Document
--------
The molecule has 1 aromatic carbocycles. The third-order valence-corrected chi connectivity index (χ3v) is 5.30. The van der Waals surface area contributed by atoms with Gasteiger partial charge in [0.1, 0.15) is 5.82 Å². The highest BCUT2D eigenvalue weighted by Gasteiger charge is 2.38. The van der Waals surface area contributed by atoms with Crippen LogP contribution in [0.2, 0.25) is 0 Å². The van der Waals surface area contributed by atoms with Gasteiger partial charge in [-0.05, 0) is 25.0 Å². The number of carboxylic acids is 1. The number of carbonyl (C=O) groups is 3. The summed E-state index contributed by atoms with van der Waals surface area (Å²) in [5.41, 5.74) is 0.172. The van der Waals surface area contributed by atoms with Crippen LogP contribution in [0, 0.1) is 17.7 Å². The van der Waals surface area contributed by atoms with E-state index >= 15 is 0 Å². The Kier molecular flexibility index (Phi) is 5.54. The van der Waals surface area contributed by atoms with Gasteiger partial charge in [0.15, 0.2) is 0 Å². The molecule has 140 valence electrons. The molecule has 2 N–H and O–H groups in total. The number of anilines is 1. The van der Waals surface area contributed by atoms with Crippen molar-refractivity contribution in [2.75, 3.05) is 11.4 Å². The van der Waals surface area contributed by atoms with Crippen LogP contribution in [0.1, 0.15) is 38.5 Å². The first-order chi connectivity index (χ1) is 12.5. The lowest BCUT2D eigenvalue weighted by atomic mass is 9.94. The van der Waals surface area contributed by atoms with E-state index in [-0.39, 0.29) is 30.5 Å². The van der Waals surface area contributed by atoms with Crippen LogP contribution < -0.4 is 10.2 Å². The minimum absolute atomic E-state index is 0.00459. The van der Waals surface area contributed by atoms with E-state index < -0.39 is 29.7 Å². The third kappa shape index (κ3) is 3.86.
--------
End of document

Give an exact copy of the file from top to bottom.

The molecule has 1 aromatic carbocycles. The third-order valence-corrected chi connectivity index (χ3v) is 5.30. The van der Waals surface area contributed by atoms with Gasteiger partial charge in [0.1, 0.15) is 5.82 Å². The highest BCUT2D eigenvalue weighted by Gasteiger charge is 2.38. The van der Waals surface area contributed by atoms with Crippen LogP contribution in [0.2, 0.25) is 0 Å². The van der Waals surface area contributed by atoms with Gasteiger partial charge in [-0.05, 0) is 25.0 Å². The number of carboxylic acids is 1. The number of carbonyl (C=O) groups is 3. The summed E-state index contributed by atoms with van der Waals surface area (Å²) in [5.41, 5.74) is 0.172. The van der Waals surface area contributed by atoms with Crippen LogP contribution in [0, 0.1) is 17.7 Å². The van der Waals surface area contributed by atoms with E-state index >= 15 is 0 Å². The Kier molecular flexibility index (Phi) is 5.54. The van der Waals surface area contributed by atoms with Gasteiger partial charge in [0.15, 0.2) is 0 Å². The molecule has 140 valence electrons. The molecule has 2 N–H and O–H groups in total. The number of anilines is 1. The van der Waals surface area contributed by atoms with Crippen molar-refractivity contribution in [2.75, 3.05) is 11.4 Å². The van der Waals surface area contributed by atoms with Crippen LogP contribution in [0.1, 0.15) is 38.5 Å². The first-order chi connectivity index (χ1) is 12.5. The lowest BCUT2D eigenvalue weighted by atomic mass is 9.94. The van der Waals surface area contributed by atoms with E-state index in [-0.39, 0.29) is 30.5 Å². The van der Waals surface area contributed by atoms with Crippen LogP contribution < -0.4 is 10.2 Å². The minimum absolute atomic E-state index is 0.00459. The van der Waals surface area contributed by atoms with E-state index < -0.39 is 29.7 Å². The third kappa shape index (κ3) is 3.86.